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I have 2 text boxes (winforms app) on a button press I have the following code:

        string new_text = txtnew.Text;
        string old_text = txtold.Text;

        char[] arr_new = new_text.ToCharArray();
        char[] arr_old = old_text.ToCharArray();
        double found  = 0.0;
        double not_found = 0.0;
        foreach (char c_old in arr_old)
        {
            foreach (char c_new in arr_new)
            {
                if (c_new == c_old)
                {
                    found++;
                }else{
                    not_found++;
                }
            }
        }
        double percentage //need help here..
        MessageBox.Show(percentage.ToString());

What I've been trying to do is compare each array to see if a character from 1 array exists in the other array and then it's supposed to output the difference as percentage. So if txtNew = "hello worl" and txtold="hello world" then the difference would be like 0.1% ? anyway the more it gets modified the bigger the difference is until it's at a safe state of 60% different.

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closed as not a real question by Adi Lester, Sam I am, dove, rene, Abizern Nov 17 '12 at 13:32

It's difficult to tell what is being asked here. This question is ambiguous, vague, incomplete, overly broad, or rhetorical and cannot be reasonably answered in its current form. For help clarifying this question so that it can be reopened, visit the help center.If this question can be reworded to fit the rules in the help center, please edit the question.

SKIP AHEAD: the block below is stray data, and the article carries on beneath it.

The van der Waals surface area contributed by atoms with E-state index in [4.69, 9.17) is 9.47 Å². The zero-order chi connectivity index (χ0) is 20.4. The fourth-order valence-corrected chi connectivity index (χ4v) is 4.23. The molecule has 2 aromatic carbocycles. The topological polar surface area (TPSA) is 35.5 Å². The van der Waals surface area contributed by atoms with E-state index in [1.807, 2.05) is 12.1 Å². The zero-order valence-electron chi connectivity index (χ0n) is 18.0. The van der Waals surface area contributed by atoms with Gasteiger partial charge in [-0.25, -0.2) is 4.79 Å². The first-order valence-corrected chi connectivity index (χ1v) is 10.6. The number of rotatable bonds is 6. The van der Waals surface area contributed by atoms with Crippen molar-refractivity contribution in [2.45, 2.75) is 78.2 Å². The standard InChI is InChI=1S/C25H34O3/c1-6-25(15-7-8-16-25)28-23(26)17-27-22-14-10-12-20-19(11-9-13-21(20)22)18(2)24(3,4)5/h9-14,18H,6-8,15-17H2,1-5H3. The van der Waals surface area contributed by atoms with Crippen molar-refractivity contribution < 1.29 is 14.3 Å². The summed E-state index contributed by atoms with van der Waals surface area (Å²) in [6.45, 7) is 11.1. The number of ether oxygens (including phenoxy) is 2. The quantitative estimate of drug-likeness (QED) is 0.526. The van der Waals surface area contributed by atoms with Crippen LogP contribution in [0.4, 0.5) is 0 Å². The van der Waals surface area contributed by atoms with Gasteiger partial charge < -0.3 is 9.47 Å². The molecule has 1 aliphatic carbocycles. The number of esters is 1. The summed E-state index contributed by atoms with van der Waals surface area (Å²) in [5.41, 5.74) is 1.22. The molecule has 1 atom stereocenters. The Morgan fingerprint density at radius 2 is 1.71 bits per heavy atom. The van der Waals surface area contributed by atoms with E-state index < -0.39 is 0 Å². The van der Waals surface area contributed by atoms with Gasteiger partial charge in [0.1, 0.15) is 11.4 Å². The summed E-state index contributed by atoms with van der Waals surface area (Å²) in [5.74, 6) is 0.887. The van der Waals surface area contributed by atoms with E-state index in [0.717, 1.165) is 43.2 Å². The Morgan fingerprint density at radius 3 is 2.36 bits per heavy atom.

4  
So what's the question? –  Adi Lester Nov 16 '12 at 19:15
1  
How did you get .1% difference in your example. It would more like 10% difference. This only works if the strings are exactly the same length otherwise. If 9/10 characters match thats 90%. Why don't you just divide the number of characters that matched to the length of the string. You find the difference by subtracting the match percentage ( decmial value ) from 1. –  Ramhound Nov 16 '12 at 19:18
    
It's not clear what you consider to be the difference is the difference between dog and god 0? They have all the same chars. –  evanmcdonnal Nov 16 '12 at 19:18
1  
@evanmcdonnal - Based on his example it would be 2/3 character matched so 33% difference and 77% match. –  Ramhound Nov 16 '12 at 19:20
    
@Ramhound sounds about right :p –  evanmcdonnal Nov 16 '12 at 19:21

3 Answers 3

You can calculate the percentage by dividing the not_found by the total, like this:

double percentage = (100.0 * not_found) / (found + not_found);

A more precise way to do it would be to calculate the Edit Distance between the strings, and then express that distance in terms of the percentage of the length of the original string (i.e. using the edit distance instead of not_found).

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+1 Levenshtein FTW. Here's a C# implementation: dotnetperls.com/levenshtein –  w0lf Nov 16 '12 at 19:18

If you increase not_found in the inner loop it's going to up to old_text.Length*new_text.Length. This will generate huge not_found numbers giving you much smaller percentages than I think you are after.

Also no point in doing the char array stuff, and the inner can be replaced by an IndexOf call:

    string new_text = txtnew.Text;
    string old_text = txtold.Text;

    var found = 0;
    foreach (var c_old in old_text)
    {
        if (new_text.IndexOf(c_old) != -1)
        {
          found++;
        }
    }
    //percentage of characters in the old text that also appear in the new text
    double percentage = (100d * found) / old_text.Length;    
    MessageBox.Show(percentage.ToString());
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Take a look at this Wikipedia page: Damerau-Levenshtein distance

There is a C# function provided on that page which I think does exactly what you're looking for.

Edit: Just realized someone else already referred to this same algorithm, sorry for the duplicate.

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